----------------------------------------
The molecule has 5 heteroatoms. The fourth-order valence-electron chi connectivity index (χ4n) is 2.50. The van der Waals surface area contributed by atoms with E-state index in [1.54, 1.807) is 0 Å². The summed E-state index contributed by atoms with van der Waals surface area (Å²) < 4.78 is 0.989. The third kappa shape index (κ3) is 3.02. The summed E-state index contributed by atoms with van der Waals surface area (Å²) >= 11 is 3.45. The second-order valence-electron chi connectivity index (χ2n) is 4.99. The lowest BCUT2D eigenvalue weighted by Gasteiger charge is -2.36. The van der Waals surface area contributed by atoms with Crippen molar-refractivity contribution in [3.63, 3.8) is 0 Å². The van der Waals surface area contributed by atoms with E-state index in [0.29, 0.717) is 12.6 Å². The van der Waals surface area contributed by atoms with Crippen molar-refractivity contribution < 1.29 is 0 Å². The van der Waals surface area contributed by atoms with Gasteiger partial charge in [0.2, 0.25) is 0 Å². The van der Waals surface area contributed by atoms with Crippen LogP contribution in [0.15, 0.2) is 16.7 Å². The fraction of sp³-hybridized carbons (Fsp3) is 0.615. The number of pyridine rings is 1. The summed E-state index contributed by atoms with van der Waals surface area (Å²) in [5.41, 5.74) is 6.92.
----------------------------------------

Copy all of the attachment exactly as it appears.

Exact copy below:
The molecule has 5 heteroatoms. The fourth-order valence-electron chi connectivity index (χ4n) is 2.50. The van der Waals surface area contributed by atoms with E-state index in [1.54, 1.807) is 0 Å². The summed E-state index contributed by atoms with van der Waals surface area (Å²) < 4.78 is 0.989. The third kappa shape index (κ3) is 3.02. The summed E-state index contributed by atoms with van der Waals surface area (Å²) >= 11 is 3.45. The second-order valence-electron chi connectivity index (χ2n) is 4.99. The lowest BCUT2D eigenvalue weighted by Gasteiger charge is -2.36. The van der Waals surface area contributed by atoms with Crippen molar-refractivity contribution in [3.63, 3.8) is 0 Å². The van der Waals surface area contributed by atoms with E-state index in [0.29, 0.717) is 12.6 Å². The van der Waals surface area contributed by atoms with Crippen molar-refractivity contribution < 1.29 is 0 Å². The van der Waals surface area contributed by atoms with Gasteiger partial charge in [0.2, 0.25) is 0 Å². The van der Waals surface area contributed by atoms with Crippen LogP contribution in [0.15, 0.2) is 16.7 Å². The fraction of sp³-hybridized carbons (Fsp3) is 0.615. The number of pyridine rings is 1. The summed E-state index contributed by atoms with van der Waals surface area (Å²) in [5.41, 5.74) is 6.92.